Being so involved in the adoption community, it’s natural that I get a lot of inquiries from friends and random people seeking help in beginning their adoption journey. One of the things I have to often remind myself is that I was once in their shoes. In today’s adoption climate, open adoption is the norm. But that doesn’t mean that everyone in the early stages of adoption knows about open adoption or is immediately comfortable with the idea…
Some people may think that closing an open adoption is okay. They may think that promising an open adoption is just a means to becoming parents and that closing it has no effect on the child. After all, closed adoptions used to be the norm, and open adoption agreements often aren’t even legally enforceable. I often hear people state that they would only close the adoption if the environment for an open adoption became unhealthy. And while I too am guilty of making this statement, I think the phrase “closing the adoption” needs to be looked at closer.
Here are some ways to look at your open adoption and get through the struggles that may be plaguing your relationship with the birth family before just writing off the relationship with them. To read the rest of the article, please click here to visit Adoption.com.
If you are in the Cincinnati listening area, you can tune in live on the radio, or if you are outside the station’s reach, you can click the links below and stream the show live. I was super nervous, but Rodney did a great job putting me at ease and the conversation flowed naturally. Tune in to the show for information about my adoption story and upcoming books!
Here’s the schedule for Sunday Morning Magazine with Rodney Lear
Airs Sunday April 13th: (times are EST)
7:00 a.m. on WKRQ-FM (101.9)
7:00 a.m. on WYGY-FM (97.3)
6:00 a.m. on WUBE-FM (105.1)
6:00 a.m. on WREW-FM (94.9)
I participated in a radio interview today and this question was one we weren’t able to get to, since we ran out of time. I thought I would take it to the blog and address it here. I was a little worried about fumbling over my words in the interview on this question anyhow.
So, we’ve all seen the stories or had a friend or family member that didn’t know he/she was adopted until teen or adult years. So the question is, why was the topic of adoption taboo? I think this stems from a time of more closed adoptions. Adoption was a taboo subject for several reasons.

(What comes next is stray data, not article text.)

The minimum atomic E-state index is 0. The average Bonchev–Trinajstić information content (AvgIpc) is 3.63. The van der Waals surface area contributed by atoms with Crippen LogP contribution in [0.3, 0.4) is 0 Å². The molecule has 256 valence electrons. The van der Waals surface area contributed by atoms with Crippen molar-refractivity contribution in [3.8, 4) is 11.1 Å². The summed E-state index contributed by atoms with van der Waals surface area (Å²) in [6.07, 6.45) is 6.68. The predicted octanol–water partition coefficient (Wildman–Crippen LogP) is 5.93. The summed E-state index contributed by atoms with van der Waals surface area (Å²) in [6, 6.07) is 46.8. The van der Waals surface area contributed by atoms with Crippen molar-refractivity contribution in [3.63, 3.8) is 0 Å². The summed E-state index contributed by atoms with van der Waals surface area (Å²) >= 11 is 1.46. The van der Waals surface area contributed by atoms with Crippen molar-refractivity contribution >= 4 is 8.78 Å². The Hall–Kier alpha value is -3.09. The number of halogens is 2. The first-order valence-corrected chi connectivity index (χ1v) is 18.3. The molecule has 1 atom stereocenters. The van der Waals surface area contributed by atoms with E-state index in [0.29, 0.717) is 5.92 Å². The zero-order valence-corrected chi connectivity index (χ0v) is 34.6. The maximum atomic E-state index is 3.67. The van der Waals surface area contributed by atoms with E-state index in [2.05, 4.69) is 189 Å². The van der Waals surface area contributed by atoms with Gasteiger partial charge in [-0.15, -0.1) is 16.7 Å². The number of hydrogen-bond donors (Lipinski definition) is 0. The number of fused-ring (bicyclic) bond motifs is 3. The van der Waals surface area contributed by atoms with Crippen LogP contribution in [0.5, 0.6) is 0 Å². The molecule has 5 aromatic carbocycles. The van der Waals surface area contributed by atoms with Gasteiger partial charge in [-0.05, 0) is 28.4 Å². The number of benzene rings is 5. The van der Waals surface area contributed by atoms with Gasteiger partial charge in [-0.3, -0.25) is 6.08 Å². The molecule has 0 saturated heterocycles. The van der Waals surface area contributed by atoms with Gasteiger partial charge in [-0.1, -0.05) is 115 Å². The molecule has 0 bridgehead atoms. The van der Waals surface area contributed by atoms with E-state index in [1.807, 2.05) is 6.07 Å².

- One of which is with infertility there is a bit of a stigma that is attached to it. Women have been placed in a role by society to have children. Men have a need to carry on the family name and lineage. With adoption their, so called, failure to do so is brought to attention.
- Some people have the mindset that if God wanted someone to have children, He would grant that to them naturally, making it against God’s wishes.
- Then there is the stigma of the child’s background. In closed adoptions, the adoptive parents were given very little to no information about the birth parents. This lead to confusion or an inability to discuss the unknown.
- Another reason adoption used to not be commonly talked about, was also the parent’s own insecurities of losing their status as “parents” to the child. If their child ever questioned their biological roots, this may have made the adoptive parents feel inadequate or insecure and fear they may lose their child. They may not have had many answers about the birth parents, so they avoided the subject all together. If or when the child learned of their adoption, then it was often awkward for all parties to discuss.
- Often parents in closed adoptions also feared there was no “right time” to tell the child. If the adoption wasn’t open, knowledge of the birth parents or a relationship with them wasn’t present, some parents may not have felt equipped to tell their child and answer the difficult questions, so they put it off.
- Sometimes families adopted children from within the same family. The adoption was kept a secret so there was not any confusion as to who the parent was. The biological parent may have been a sister or close aunt or cousin. So, while a relationship with the biological parent may have existed, the knowledge was withheld.